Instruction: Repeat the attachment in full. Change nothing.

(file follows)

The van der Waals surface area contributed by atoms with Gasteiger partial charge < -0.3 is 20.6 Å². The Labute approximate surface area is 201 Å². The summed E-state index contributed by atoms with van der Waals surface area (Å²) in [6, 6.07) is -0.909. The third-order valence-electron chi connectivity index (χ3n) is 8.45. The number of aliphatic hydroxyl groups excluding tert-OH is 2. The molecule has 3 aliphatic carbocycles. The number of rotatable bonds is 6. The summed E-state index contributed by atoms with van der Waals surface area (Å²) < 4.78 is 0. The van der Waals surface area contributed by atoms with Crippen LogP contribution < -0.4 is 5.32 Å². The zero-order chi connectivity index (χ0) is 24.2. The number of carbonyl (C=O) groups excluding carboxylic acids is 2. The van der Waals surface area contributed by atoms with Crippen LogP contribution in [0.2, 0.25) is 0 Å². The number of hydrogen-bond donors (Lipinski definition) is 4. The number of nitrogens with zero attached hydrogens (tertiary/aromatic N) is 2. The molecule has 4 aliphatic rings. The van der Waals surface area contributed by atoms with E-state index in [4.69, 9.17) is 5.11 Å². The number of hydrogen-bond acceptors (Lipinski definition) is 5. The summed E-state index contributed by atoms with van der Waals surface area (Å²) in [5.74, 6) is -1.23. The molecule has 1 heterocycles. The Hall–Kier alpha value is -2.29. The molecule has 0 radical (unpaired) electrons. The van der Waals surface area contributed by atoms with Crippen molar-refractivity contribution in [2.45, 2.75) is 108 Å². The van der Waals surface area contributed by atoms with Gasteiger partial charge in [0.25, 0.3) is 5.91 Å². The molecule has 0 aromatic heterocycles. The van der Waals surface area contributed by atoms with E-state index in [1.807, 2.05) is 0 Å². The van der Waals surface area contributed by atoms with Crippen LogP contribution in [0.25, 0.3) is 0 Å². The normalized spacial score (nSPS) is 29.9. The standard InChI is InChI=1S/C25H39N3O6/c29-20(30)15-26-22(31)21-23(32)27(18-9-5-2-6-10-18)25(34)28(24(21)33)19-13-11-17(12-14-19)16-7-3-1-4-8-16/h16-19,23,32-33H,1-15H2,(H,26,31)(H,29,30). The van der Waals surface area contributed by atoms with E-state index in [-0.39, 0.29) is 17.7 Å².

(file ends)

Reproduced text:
The van der Waals surface area contributed by atoms with Gasteiger partial charge < -0.3 is 20.6 Å². The Labute approximate surface area is 201 Å². The summed E-state index contributed by atoms with van der Waals surface area (Å²) in [6, 6.07) is -0.909. The third-order valence-electron chi connectivity index (χ3n) is 8.45. The number of aliphatic hydroxyl groups excluding tert-OH is 2. The molecule has 3 aliphatic carbocycles. The number of rotatable bonds is 6. The summed E-state index contributed by atoms with van der Waals surface area (Å²) < 4.78 is 0. The van der Waals surface area contributed by atoms with Crippen LogP contribution < -0.4 is 5.32 Å². The zero-order chi connectivity index (χ0) is 24.2. The number of carbonyl (C=O) groups excluding carboxylic acids is 2. The van der Waals surface area contributed by atoms with Crippen LogP contribution in [0.2, 0.25) is 0 Å². The number of hydrogen-bond donors (Lipinski definition) is 4. The number of nitrogens with zero attached hydrogens (tertiary/aromatic N) is 2. The molecule has 4 aliphatic rings. The van der Waals surface area contributed by atoms with E-state index in [4.69, 9.17) is 5.11 Å². The number of hydrogen-bond acceptors (Lipinski definition) is 5. The summed E-state index contributed by atoms with van der Waals surface area (Å²) in [5.74, 6) is -1.23. The molecule has 1 heterocycles. The Hall–Kier alpha value is -2.29. The molecule has 0 radical (unpaired) electrons. The van der Waals surface area contributed by atoms with Crippen molar-refractivity contribution in [2.45, 2.75) is 108 Å². The van der Waals surface area contributed by atoms with Gasteiger partial charge in [0.25, 0.3) is 5.91 Å². The molecule has 0 aromatic heterocycles. The van der Waals surface area contributed by atoms with E-state index in [1.807, 2.05) is 0 Å². The van der Waals surface area contributed by atoms with Crippen LogP contribution in [0.25, 0.3) is 0 Å². The normalized spacial score (nSPS) is 29.9. The standard InChI is InChI=1S/C25H39N3O6/c29-20(30)15-26-22(31)21-23(32)27(18-9-5-2-6-10-18)25(34)28(24(21)33)19-13-11-17(12-14-19)16-7-3-1-4-8-16/h16-19,23,32-33H,1-15H2,(H,26,31)(H,29,30). The van der Waals surface area contributed by atoms with E-state index in [-0.39, 0.29) is 17.7 Å².